J.A. Llewellyn Peniston (1945-2020)
Ambitious, eloquent and driven — the late J.A. Llewellyn Peniston was remembered yesterday as a power broker who rose from a humble background.
“Llew” Peniston, who died last weekend at 74, was a man who gained much, and lost equally in the process.
Mr Peniston, who set up his own business before he qualified as a lawyer, struggled with bankruptcy and was disbarred from the legal profession in 2012 after years of legal tribulations.
A forceful senator for the then ruling United Bermuda Party, Mr Peniston was made to quit the Upper House in 1987 after an incident with a rival politician blew up in his face.
Friends and colleagues said he was a tenacious character who shrugged off his losses and cared little about what others said about him.
Sir John Swan, who took office as Premier in 1982 when Mr Peniston was a senator for the UBP, said he was “an intelligent young man, a wordsmith, a lover of words”.
Appointed to the Senate in 1980 by Sir David Gibbons, Sir John’s predecessor, Mr Peniston was then a junior member of staff at the shipping and travel firm John S. Darrell, but climbed the company’s ranks to become a partner.
Sir John said he was “very eloquent in the Senate — he used his grassroots skills”.
He added Mr Peniston was also “an adventurous thinker who lived in an interesting era”.
Living through the social unrest culminating in the 1977 riots, followed by the industrial action of 1981 that dealt a major blow to Bermuda tourism, Mr Peniston spotted an opportunity in the burgeoning cruise ship industry, and went out on his own to pursue it with his own travel agency and shipping line business in 1986.
Mr Peniston, with Walter Sharpe — who died in January — as running mate, tried without success to unseat UBP incumbent Harry Viera and transport minister Ralph Marshall in a UBP primary in 1985 for Southampton West under the old two-seat constituency system.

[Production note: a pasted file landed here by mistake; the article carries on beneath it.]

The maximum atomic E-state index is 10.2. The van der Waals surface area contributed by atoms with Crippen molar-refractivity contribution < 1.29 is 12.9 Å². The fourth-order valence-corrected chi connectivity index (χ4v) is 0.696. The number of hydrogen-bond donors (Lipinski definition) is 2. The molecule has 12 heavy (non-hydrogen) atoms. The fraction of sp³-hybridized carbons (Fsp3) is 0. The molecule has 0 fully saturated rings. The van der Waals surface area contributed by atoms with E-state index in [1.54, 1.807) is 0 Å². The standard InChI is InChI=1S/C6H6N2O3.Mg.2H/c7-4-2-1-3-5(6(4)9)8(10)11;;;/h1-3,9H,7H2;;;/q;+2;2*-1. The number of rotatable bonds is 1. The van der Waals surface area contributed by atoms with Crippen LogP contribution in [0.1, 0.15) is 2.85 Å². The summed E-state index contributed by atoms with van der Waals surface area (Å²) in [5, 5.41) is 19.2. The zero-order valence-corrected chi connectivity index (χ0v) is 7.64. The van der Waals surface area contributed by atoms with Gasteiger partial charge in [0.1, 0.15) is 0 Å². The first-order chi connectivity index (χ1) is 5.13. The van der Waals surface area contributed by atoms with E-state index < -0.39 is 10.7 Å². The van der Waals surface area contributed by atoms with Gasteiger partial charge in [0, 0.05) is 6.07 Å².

His Senate career ended after he tried to pressure the late David Allen, a Progressive Labour Party Opposition senator and the shadow tourism minister, who criticised the Government’s cruise ship policy during a Budget debate.
It later emerged that Mr Peniston passed Mr Allen a note that threatened to pull advertising from Mr Allen’s magazine in retaliation.
Mr Allen showed the note to the late Freddie Wade, then the Leader of the Opposition, who passed it on to Sir John and Mr Peniston’s Senate career came to a swift end.
Mr Peniston, in typical fashion, was unrepentant.
Sir John said that, in private, Mr Peniston was “disappointed that things never quite went how he wanted them to go”.
He was a strong campaigner for gambling on the island and Sir John said he had agreed with Mr Peniston’s position.
He added: “If Bermuda had followed the ideas that were out there, we would have been in a much better place.”
Mr Peniston built a large home in Southampton during his first marriage, which he would ultimately lose in his bankruptcy struggles through the 1990s.
Mr Peniston reinvented himself as a lawyer after he attended the University of Buckingham’s law school in Britain in 1994.
Maxwell Burgess, a friend and former UBP MP, said that “to describe Llew as powerful could be the understatement of this new decade”.
“Llew was instrumental when I came into politics in the early 1980s.”